Last week while surfing the Internet I ran across a triangular Owl Drug poison bottle. The seller stated the following in his description: UP FOR AUCTION IS A RARE OWL DRUG CO. COBALT BLUE POISON BOTTLE NO CHIPS OR CRACKS. I asked the seller the following question: is this a dug bottle/stain inside and outside? what makes it rare? color, condition, size. explain. The following was his answer.   “I dug bottles most of my life in California and have personally collected owl drug company items and out of all the common bottles to dig a cobalt owl poison is hard bottle to dig or even find”.


Unfortunately many in the bottle world overuse the term “rare” in describing their bottles for sale to the point now that the term “rare” is so liberally used that a potential buyer has to question the validity of the “rare” claim. The definition of “rare” is the following: “marked by unusual quality, merit, or appeal; distinctive; superlative or extreme of its kinds; seldom occurring or found; uncommon”. When one refers to bottle collecting the term “rare” has the same definition as above but qualifies the term by noting that 5 or fewer of the item has been found.

Within the Owl Drug category the term “rare” is continually overused and misused. Sellers quite often fail to identify the true condition of the bottles, other than showing them in photographs or stating that there are no chips or cracks. They fail to alert any potential buyer that the item has been altered, thereby changing its historical authenticity and its monetary value forever.   When the seller fails to identify the bottle’s true condition as being altered, he misrepresents the item to any potential buyer.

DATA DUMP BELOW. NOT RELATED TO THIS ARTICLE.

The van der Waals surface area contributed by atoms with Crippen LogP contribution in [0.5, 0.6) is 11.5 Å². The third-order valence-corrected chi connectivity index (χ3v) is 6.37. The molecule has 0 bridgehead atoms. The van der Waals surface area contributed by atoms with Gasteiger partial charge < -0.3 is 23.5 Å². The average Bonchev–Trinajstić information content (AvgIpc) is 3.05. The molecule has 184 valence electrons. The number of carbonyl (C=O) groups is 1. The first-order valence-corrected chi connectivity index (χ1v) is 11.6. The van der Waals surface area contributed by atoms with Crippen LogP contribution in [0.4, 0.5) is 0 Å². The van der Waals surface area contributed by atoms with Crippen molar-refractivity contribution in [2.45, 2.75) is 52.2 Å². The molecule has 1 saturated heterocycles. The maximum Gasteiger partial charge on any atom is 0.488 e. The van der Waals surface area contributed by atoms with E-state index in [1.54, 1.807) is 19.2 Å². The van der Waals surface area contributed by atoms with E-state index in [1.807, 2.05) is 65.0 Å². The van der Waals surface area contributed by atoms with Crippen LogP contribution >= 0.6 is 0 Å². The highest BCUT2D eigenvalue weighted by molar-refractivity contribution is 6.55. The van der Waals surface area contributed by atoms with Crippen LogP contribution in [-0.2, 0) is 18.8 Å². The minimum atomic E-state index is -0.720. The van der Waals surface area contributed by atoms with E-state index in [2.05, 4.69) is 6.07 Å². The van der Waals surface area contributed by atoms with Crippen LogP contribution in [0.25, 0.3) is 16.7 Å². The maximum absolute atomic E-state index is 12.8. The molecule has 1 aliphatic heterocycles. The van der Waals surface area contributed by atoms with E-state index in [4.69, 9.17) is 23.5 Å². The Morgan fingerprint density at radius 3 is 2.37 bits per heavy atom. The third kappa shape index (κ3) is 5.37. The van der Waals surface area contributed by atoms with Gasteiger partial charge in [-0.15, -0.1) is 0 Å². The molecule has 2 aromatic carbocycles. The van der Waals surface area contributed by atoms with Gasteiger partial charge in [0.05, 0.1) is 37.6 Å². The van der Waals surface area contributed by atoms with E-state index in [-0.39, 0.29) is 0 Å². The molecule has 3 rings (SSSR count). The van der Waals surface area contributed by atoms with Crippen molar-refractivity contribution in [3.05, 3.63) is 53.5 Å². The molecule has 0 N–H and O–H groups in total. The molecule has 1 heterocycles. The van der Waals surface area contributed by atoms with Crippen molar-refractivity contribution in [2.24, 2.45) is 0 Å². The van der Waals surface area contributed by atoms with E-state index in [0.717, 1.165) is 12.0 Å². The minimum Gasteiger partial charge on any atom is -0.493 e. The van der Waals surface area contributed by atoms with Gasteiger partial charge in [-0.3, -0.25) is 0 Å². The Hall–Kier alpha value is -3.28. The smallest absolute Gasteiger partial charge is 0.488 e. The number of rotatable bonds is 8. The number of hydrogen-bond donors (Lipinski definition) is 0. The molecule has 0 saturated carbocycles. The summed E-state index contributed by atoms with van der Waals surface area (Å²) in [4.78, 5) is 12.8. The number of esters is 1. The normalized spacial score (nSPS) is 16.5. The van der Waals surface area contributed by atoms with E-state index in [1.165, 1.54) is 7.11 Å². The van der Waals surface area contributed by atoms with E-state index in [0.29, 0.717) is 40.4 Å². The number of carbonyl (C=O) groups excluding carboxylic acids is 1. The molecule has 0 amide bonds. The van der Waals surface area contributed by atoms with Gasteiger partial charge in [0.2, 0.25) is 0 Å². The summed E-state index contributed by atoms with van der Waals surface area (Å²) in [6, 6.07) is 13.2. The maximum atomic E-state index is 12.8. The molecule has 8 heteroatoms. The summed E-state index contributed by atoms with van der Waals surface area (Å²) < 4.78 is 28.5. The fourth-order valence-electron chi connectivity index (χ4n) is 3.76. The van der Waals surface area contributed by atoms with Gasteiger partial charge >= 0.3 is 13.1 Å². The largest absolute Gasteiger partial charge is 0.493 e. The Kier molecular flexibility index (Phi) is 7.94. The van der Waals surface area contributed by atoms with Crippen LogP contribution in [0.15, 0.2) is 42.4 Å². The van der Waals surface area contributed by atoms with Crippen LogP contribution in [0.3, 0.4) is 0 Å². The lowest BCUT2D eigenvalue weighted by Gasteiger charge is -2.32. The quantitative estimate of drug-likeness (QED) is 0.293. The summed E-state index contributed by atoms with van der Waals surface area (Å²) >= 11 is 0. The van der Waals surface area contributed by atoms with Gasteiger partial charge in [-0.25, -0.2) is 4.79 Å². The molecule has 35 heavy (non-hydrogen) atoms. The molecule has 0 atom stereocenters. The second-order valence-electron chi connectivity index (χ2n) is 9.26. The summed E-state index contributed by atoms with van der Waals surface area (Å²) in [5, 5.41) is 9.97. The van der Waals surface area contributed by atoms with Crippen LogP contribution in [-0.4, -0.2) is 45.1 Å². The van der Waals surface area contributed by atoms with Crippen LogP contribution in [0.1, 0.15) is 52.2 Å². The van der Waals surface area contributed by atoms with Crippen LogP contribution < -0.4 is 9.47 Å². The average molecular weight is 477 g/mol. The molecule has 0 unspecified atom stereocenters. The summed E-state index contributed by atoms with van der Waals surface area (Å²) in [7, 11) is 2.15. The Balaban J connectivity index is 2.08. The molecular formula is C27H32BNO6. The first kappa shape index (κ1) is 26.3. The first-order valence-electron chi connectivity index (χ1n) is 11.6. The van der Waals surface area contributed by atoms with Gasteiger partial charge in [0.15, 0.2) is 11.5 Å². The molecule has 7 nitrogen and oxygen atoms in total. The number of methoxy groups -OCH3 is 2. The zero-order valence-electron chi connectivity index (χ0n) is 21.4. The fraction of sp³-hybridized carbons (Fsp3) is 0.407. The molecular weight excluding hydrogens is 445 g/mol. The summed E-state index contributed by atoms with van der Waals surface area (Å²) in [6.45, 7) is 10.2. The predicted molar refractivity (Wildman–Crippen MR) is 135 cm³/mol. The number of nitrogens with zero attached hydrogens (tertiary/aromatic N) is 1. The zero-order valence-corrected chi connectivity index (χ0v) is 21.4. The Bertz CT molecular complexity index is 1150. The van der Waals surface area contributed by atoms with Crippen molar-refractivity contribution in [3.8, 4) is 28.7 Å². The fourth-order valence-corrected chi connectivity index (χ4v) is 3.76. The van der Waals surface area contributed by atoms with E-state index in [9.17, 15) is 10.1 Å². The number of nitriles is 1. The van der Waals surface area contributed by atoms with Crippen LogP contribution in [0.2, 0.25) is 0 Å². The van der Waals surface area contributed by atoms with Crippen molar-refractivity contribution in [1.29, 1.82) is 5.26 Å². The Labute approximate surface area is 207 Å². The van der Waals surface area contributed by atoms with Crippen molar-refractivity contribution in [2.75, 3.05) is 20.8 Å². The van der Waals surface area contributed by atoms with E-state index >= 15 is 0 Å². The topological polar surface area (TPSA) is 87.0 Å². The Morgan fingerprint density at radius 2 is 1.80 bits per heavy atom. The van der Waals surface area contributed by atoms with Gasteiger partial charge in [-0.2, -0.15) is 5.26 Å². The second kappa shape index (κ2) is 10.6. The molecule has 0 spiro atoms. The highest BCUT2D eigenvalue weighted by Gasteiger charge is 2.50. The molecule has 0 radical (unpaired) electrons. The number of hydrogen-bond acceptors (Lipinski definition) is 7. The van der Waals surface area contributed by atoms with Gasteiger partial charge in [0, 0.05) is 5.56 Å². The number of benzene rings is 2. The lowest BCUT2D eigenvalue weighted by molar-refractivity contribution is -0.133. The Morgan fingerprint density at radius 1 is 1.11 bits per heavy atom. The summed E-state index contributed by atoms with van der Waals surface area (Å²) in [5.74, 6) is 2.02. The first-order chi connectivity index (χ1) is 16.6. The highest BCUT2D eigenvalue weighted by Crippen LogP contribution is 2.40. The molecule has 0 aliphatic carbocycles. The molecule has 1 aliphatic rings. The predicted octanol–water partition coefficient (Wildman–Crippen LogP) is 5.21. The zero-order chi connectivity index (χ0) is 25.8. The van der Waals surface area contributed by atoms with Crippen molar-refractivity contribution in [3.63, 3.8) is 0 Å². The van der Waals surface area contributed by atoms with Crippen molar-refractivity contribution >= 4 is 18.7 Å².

There are numerous examples of this misrepresentation; one such example is item #37148160284 being sold on Ebay. The seller makes claims about this item stating that he believes his claims to be true. Where is the documentation to validate these claims? Not by this seller. Where is his research, information from a noted institution or government agency, or published books? The seller may claim that the 1968 Jensen book is his source of validation. The Jensen book has been proved to be incomplete and inaccurate. It is not based on historical records, agencies, or company documents. Therefore it is not a valid source from which to make any claims from.   The seller also states that he believes that this item was only sold in the 1128 Market Street store. He has no records to support that belief. In fact the item was sold in other Owl Drug stores outside of San Francisco and there is documentation to proof that fact.